The Blavatnik Awards in the UK sit alongside their global counterparts, the Blavatnik National Awards in the United States and the Blavatnik Awards in Israel, and all honor and support exceptional early-career scientists and engineers at lecturer level and above. The Blavatnik Awards for Young Scientists were established by the Blavatnik Family Foundation in the United States in 2007 and are administered by the New York Academy of Sciences. By the end of 2019, the Blavatnik Awards will have given prizes totaling US$8.4 million, honouring 300 outstanding young scientists and engineers from more than 44 countries representing 35 scientific and engineering disciplines.
The 2019 Blavatnik Awards Laureates and Finalists in the UK will be honored at a gala dinner and ceremony at the prestigious Victoria and Albert Museum in London on March 6, 2019. The following day the honorees will present their research in a public symposium entitled Cure, Create, Innovate: 9 Young Scientists Transforming Our Worldto be held at the Science Museum, London on March 7, 2019.
To follow the progress of the Blavatnik Awards, please visit the Awards’ website or follow us on Facebook and Twitter (@BlavatnikAwards). For media requests, please contact Kamala Murthy [email@example.com; +1-212-298-3740] or Giang Nguyen [firstname.lastname@example.org; +44 20 7413 3153].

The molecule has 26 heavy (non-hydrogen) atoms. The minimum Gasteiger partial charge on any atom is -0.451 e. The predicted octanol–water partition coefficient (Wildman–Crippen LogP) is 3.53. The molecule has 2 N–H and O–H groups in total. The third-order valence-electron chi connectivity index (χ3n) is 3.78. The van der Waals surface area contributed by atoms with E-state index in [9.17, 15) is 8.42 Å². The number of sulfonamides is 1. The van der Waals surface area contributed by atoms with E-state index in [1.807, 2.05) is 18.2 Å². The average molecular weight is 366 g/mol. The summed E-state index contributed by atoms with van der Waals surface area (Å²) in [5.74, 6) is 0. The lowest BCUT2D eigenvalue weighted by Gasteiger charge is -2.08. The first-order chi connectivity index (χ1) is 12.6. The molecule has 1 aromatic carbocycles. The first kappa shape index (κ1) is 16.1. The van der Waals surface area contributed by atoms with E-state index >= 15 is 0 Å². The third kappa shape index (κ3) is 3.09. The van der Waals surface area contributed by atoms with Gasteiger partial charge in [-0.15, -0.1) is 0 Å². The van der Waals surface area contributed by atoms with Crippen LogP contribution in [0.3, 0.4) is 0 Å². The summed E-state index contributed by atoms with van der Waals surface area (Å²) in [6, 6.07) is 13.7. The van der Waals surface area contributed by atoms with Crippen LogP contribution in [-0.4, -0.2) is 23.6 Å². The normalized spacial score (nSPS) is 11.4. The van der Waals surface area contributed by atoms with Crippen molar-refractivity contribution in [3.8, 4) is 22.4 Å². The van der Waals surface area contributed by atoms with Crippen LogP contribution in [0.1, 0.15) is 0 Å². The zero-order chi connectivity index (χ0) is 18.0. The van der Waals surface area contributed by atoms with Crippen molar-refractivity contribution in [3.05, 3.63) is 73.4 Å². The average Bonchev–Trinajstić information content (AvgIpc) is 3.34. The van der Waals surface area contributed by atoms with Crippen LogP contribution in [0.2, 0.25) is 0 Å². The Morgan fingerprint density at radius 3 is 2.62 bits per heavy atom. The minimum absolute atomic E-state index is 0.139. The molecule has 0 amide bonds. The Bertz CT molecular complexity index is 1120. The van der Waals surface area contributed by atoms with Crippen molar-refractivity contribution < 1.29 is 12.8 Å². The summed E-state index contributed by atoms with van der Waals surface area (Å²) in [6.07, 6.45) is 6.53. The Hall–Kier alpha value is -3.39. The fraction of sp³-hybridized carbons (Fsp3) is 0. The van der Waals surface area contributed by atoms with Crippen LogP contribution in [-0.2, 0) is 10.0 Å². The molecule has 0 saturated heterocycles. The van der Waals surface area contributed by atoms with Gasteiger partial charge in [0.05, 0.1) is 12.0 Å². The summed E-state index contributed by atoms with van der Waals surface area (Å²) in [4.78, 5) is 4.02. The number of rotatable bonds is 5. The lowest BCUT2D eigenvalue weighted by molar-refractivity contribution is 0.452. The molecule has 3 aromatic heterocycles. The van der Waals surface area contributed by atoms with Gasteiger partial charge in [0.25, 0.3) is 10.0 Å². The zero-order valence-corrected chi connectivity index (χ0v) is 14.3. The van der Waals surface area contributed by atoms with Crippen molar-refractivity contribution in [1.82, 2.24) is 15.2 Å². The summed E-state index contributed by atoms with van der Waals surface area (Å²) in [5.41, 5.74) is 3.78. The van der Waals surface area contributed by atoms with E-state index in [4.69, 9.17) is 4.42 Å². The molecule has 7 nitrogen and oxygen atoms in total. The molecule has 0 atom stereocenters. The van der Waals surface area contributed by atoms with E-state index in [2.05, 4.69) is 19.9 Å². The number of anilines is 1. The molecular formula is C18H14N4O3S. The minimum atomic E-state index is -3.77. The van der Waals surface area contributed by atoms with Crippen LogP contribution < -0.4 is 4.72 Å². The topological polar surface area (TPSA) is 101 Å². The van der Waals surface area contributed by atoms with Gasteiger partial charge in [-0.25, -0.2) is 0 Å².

The 2019 Blavatnik Awards in the UK Laureates are:
Prof. Ewa Paluch, University College London (UCL) and University of Cambridge
Prof. Paluch’s novel discoveries are at the forefront of cell biology: she has elucidated key biophysical mechanisms of cell division and migration, and has established physiological roles of cellular protrusions known as “blebs.” Previously thought to exist only in sick or dying cells, she established that these protrusions on the cell surface are common in healthy cells, and that blebs have important functions in cell movement and division. Her work will influence treatment for diseases such as cancer, where cell shape and migration are key to disease pathology, and she is leading the field towards a complete understanding of how the laws of physics affect the behavior of cells.
Prof. Philipp Kukura, University of Oxford
Prof. Kukura is revolutionizing the way we visualize and study processes in nature. By detecting and measuring the scattering of visible light from single biomolecules, he can determine their mass and thereby analyze their structure and properties. Prof. Kukura hopes that this approach will be used widely to discover how biomolecules assemble, interact and thus function, as well as understand what goes wrong in disease, and how it can be addressed at a molecular level.